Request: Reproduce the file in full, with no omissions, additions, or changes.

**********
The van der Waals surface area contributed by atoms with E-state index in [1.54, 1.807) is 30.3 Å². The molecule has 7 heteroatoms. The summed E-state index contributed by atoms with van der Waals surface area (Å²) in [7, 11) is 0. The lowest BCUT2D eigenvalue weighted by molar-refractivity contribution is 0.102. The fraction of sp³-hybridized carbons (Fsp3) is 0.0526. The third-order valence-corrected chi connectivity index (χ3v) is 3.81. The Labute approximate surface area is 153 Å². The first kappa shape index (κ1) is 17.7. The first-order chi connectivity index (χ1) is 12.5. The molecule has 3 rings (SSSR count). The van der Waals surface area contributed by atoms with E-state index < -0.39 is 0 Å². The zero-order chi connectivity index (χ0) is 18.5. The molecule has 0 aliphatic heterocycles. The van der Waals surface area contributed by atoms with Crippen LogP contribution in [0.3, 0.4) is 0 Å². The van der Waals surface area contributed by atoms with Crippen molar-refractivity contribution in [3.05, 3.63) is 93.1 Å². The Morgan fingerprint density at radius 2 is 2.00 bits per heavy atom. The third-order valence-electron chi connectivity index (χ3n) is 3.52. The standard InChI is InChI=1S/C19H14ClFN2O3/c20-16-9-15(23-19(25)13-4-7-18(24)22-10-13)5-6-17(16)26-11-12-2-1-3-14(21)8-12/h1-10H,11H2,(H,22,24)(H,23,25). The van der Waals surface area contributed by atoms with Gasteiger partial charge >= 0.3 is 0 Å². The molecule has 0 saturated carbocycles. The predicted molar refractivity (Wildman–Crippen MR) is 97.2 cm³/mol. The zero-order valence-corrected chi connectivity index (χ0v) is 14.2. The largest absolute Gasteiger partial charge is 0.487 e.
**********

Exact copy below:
The van der Waals surface area contributed by atoms with E-state index in [1.54, 1.807) is 30.3 Å². The molecule has 7 heteroatoms. The summed E-state index contributed by atoms with van der Waals surface area (Å²) in [7, 11) is 0. The lowest BCUT2D eigenvalue weighted by molar-refractivity contribution is 0.102. The fraction of sp³-hybridized carbons (Fsp3) is 0.0526. The third-order valence-corrected chi connectivity index (χ3v) is 3.81. The Labute approximate surface area is 153 Å². The first kappa shape index (κ1) is 17.7. The first-order chi connectivity index (χ1) is 12.5. The molecule has 3 rings (SSSR count). The van der Waals surface area contributed by atoms with E-state index < -0.39 is 0 Å². The zero-order chi connectivity index (χ0) is 18.5. The molecule has 0 aliphatic heterocycles. The van der Waals surface area contributed by atoms with Crippen LogP contribution in [0.3, 0.4) is 0 Å². The van der Waals surface area contributed by atoms with Crippen molar-refractivity contribution in [3.05, 3.63) is 93.1 Å². The Morgan fingerprint density at radius 2 is 2.00 bits per heavy atom. The third-order valence-electron chi connectivity index (χ3n) is 3.52. The standard InChI is InChI=1S/C19H14ClFN2O3/c20-16-9-15(23-19(25)13-4-7-18(24)22-10-13)5-6-17(16)26-11-12-2-1-3-14(21)8-12/h1-10H,11H2,(H,22,24)(H,23,25). The van der Waals surface area contributed by atoms with Gasteiger partial charge >= 0.3 is 0 Å². The molecule has 0 saturated carbocycles. The predicted molar refractivity (Wildman–Crippen MR) is 97.2 cm³/mol. The zero-order valence-corrected chi connectivity index (χ0v) is 14.2. The largest absolute Gasteiger partial charge is 0.487 e.